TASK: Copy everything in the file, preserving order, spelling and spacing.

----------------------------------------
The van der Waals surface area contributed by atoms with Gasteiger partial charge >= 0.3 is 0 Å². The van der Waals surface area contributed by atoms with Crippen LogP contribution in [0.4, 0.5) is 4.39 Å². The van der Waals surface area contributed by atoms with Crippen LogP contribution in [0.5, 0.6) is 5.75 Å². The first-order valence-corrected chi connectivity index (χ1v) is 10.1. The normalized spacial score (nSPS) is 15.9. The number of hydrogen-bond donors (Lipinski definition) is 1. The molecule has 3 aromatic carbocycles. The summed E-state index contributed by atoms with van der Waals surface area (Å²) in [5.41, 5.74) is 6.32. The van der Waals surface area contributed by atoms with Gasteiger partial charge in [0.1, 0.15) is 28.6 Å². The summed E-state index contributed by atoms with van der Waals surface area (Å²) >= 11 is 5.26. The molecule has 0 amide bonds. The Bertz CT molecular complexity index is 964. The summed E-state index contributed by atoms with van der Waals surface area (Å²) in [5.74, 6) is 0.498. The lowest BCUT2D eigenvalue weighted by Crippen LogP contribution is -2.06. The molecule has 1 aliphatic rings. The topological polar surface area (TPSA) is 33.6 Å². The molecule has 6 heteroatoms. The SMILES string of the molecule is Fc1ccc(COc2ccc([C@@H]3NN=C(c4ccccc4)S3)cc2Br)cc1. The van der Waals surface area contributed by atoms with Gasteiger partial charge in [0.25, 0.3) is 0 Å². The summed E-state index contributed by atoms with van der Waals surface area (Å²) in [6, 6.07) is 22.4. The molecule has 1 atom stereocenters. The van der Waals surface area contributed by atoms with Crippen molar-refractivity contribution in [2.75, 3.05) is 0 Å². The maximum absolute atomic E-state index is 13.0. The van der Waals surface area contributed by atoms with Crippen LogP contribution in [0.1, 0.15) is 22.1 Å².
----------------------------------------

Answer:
The van der Waals surface area contributed by atoms with Gasteiger partial charge >= 0.3 is 0 Å². The van der Waals surface area contributed by atoms with Crippen LogP contribution in [0.4, 0.5) is 4.39 Å². The van der Waals surface area contributed by atoms with Crippen LogP contribution in [0.5, 0.6) is 5.75 Å². The first-order valence-corrected chi connectivity index (χ1v) is 10.1. The normalized spacial score (nSPS) is 15.9. The number of hydrogen-bond donors (Lipinski definition) is 1. The molecule has 3 aromatic carbocycles. The summed E-state index contributed by atoms with van der Waals surface area (Å²) in [5.41, 5.74) is 6.32. The van der Waals surface area contributed by atoms with Gasteiger partial charge in [0.1, 0.15) is 28.6 Å². The summed E-state index contributed by atoms with van der Waals surface area (Å²) >= 11 is 5.26. The molecule has 0 amide bonds. The Bertz CT molecular complexity index is 964. The summed E-state index contributed by atoms with van der Waals surface area (Å²) in [5.74, 6) is 0.498. The lowest BCUT2D eigenvalue weighted by Crippen LogP contribution is -2.06. The molecule has 1 aliphatic rings. The topological polar surface area (TPSA) is 33.6 Å². The molecule has 6 heteroatoms. The SMILES string of the molecule is Fc1ccc(COc2ccc([C@@H]3NN=C(c4ccccc4)S3)cc2Br)cc1. The van der Waals surface area contributed by atoms with Gasteiger partial charge in [0.25, 0.3) is 0 Å². The summed E-state index contributed by atoms with van der Waals surface area (Å²) in [6, 6.07) is 22.4. The molecule has 1 atom stereocenters. The van der Waals surface area contributed by atoms with Crippen molar-refractivity contribution in [2.75, 3.05) is 0 Å². The maximum absolute atomic E-state index is 13.0. The van der Waals surface area contributed by atoms with Crippen LogP contribution in [0.1, 0.15) is 22.1 Å².